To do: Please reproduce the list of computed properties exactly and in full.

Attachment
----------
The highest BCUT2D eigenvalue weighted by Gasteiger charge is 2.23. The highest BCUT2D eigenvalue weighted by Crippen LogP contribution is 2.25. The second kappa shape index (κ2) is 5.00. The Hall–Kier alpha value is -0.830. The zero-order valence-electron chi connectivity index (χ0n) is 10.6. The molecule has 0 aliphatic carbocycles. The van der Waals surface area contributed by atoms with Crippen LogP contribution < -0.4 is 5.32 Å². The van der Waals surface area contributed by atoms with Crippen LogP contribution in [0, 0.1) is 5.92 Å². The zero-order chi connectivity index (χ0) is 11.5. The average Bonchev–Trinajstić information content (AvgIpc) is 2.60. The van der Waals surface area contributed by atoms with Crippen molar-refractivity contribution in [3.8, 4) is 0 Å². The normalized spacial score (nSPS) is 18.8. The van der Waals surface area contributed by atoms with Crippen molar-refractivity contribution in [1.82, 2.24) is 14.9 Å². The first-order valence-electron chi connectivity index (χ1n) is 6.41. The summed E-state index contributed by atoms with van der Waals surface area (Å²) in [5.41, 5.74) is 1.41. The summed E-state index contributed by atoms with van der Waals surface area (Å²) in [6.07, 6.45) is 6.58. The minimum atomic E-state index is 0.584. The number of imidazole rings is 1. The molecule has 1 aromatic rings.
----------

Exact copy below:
The highest BCUT2D eigenvalue weighted by Gasteiger charge is 2.23. The highest BCUT2D eigenvalue weighted by Crippen LogP contribution is 2.25. The second kappa shape index (κ2) is 5.00. The Hall–Kier alpha value is -0.830. The zero-order valence-electron chi connectivity index (χ0n) is 10.6. The molecule has 0 aliphatic carbocycles. The van der Waals surface area contributed by atoms with Crippen LogP contribution < -0.4 is 5.32 Å². The van der Waals surface area contributed by atoms with Crippen LogP contribution in [0, 0.1) is 5.92 Å². The zero-order chi connectivity index (χ0) is 11.5. The average Bonchev–Trinajstić information content (AvgIpc) is 2.60. The van der Waals surface area contributed by atoms with Crippen molar-refractivity contribution in [3.8, 4) is 0 Å². The normalized spacial score (nSPS) is 18.8. The van der Waals surface area contributed by atoms with Crippen molar-refractivity contribution in [1.82, 2.24) is 14.9 Å². The first-order valence-electron chi connectivity index (χ1n) is 6.41. The summed E-state index contributed by atoms with van der Waals surface area (Å²) in [5.41, 5.74) is 1.41. The summed E-state index contributed by atoms with van der Waals surface area (Å²) in [6.07, 6.45) is 6.58. The minimum atomic E-state index is 0.584. The number of imidazole rings is 1. The molecule has 1 aromatic rings.